The delegation was lead by Mr Takekuni Ikeda, Director General of the Executive Office of the Governor
Delegation from Okinawa visits Exeter to discuss status of US military forces
On 10 January 2019, the Exeter Centre for International Law hosted a delegation from the Okinawa Prefectural Government. Lead by Mr Takekuni Ikeda, Director General of the Executive Office of the Governor, the delegation came to Exeter to gain a better understanding of the rules of international law governing the status of visiting armed forces.
Okinawa is home to just over 70 per cent of all military bases used exclusively by United States forces stationed in Japan. This is despite the fact that Okinawa makes up a mere 0.6 per cent of Japan’s total land area. The high concentration of US forces has meant that Okinawa and its residents have borne a large share of the inconveniences associated, inevitably, with the presence of US forces in Japan. These have included ongoing concerns over environmental protection, noise pollution, military accidents, criminality and stymied economic development linked to the presence of US bases on Okinawa.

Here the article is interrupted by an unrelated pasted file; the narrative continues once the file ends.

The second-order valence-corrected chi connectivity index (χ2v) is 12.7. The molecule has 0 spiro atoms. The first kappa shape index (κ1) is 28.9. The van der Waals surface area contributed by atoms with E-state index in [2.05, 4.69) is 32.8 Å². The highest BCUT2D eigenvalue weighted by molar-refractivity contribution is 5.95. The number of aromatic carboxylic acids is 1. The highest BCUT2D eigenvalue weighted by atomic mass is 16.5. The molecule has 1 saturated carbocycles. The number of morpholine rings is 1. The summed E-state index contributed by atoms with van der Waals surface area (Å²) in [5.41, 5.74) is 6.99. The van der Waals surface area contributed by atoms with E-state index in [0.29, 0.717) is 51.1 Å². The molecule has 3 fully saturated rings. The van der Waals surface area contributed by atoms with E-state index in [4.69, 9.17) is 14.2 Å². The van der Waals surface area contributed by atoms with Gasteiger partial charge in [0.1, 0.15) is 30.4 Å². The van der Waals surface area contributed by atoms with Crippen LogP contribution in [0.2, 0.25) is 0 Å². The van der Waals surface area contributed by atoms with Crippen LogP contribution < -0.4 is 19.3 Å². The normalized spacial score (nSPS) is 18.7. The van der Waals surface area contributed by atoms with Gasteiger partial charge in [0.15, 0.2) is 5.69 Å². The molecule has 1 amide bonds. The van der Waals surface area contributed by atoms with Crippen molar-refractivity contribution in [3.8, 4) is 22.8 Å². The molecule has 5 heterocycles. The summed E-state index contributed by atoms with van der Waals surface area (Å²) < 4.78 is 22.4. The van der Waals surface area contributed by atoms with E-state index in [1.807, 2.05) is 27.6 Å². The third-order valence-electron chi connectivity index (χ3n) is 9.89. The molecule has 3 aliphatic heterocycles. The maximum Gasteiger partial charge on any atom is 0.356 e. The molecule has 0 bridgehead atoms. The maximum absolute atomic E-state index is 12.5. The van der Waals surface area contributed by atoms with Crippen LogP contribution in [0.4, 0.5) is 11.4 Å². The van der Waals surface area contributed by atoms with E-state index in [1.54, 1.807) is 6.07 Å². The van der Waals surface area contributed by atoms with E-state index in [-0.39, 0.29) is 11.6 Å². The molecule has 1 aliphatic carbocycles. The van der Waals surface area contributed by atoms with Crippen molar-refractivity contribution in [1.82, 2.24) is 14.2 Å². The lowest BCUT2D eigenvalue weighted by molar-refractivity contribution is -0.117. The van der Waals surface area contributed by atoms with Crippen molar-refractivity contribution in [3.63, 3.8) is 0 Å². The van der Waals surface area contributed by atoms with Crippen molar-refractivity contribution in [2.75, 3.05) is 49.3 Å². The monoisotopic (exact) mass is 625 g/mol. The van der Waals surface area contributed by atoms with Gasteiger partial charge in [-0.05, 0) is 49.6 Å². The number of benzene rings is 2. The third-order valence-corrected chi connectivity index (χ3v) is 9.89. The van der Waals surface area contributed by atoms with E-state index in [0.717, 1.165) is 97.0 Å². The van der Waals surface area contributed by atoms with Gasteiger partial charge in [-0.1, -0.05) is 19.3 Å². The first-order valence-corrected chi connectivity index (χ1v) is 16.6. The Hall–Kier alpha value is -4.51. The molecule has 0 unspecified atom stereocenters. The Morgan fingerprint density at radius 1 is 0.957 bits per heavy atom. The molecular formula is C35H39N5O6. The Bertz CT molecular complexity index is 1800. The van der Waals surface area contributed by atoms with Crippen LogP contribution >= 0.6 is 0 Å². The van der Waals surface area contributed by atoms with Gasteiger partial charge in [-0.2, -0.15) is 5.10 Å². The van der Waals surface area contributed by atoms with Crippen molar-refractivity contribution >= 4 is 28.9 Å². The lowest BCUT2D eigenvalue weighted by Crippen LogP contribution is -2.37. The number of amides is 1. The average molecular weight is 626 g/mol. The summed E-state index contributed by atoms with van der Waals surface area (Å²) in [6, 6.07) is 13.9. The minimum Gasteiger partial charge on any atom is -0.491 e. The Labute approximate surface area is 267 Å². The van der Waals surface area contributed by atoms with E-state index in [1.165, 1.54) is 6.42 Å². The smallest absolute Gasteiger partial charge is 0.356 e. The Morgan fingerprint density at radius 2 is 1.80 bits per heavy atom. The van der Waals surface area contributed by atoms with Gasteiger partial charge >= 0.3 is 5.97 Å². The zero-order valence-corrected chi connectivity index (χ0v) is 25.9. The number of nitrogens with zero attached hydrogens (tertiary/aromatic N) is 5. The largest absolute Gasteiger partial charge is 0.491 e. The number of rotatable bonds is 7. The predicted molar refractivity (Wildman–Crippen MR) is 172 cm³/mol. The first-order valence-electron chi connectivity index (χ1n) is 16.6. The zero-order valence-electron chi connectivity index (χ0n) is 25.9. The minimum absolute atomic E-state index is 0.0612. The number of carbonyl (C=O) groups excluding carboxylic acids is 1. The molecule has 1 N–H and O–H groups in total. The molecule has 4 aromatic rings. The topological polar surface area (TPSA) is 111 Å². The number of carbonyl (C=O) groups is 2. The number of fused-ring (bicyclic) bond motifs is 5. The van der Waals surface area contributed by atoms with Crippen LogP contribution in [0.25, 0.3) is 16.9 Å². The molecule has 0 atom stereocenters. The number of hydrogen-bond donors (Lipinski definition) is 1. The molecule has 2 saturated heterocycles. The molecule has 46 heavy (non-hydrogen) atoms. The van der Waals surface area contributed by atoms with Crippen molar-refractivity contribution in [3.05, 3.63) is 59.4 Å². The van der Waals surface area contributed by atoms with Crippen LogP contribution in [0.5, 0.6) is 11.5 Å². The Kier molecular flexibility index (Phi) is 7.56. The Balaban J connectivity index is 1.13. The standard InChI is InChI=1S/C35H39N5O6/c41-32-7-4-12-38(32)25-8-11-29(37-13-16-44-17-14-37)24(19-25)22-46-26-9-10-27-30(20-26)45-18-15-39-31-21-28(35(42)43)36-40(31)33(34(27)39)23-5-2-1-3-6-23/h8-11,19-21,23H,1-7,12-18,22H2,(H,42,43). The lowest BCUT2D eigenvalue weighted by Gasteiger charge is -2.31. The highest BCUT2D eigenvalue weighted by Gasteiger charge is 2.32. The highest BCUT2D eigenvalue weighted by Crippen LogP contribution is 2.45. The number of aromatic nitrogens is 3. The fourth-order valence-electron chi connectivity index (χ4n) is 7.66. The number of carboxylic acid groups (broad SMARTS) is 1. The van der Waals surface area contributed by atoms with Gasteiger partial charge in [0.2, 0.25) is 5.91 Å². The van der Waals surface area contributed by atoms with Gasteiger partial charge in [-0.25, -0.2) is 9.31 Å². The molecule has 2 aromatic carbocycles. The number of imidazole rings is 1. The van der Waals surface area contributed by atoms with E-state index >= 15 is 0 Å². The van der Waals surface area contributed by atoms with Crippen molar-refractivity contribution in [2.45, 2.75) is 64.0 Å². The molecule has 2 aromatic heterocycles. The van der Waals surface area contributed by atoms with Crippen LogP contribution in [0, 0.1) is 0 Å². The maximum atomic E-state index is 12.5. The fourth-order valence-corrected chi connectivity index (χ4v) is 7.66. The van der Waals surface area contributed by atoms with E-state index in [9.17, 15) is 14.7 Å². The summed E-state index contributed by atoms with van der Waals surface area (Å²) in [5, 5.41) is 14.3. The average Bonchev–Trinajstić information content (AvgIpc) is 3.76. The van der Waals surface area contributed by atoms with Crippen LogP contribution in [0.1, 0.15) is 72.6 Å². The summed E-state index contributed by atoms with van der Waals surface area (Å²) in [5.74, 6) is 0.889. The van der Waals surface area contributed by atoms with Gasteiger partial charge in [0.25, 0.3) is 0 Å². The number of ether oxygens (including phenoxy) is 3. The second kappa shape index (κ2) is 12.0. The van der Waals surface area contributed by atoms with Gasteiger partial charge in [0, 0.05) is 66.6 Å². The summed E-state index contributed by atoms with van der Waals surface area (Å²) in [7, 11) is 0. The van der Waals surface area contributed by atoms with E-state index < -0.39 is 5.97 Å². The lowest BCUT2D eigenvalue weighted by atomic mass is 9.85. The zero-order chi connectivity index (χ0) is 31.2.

In Exeter, the Okinawan delegation met with Dr Aurel Sari, Director of the Exeter Centre for International Law, to discuss the legal principles applicable to the presence of visiting forces. The status of US armed forces stationed on Okinawa is governed by an international agreement concluded between the US and Japan in 1960. Although the agreement addresses a broad range of matters, from driving permits to the operation of post offices, it does not resolve all questions arising from the presence of US forces. The Okinawan delegation was therefore keen to learn about the underlying principles of international law and the legal position of US forces based in the United Kingdom, drawing on Dr Sari’s extensive expertise in this field.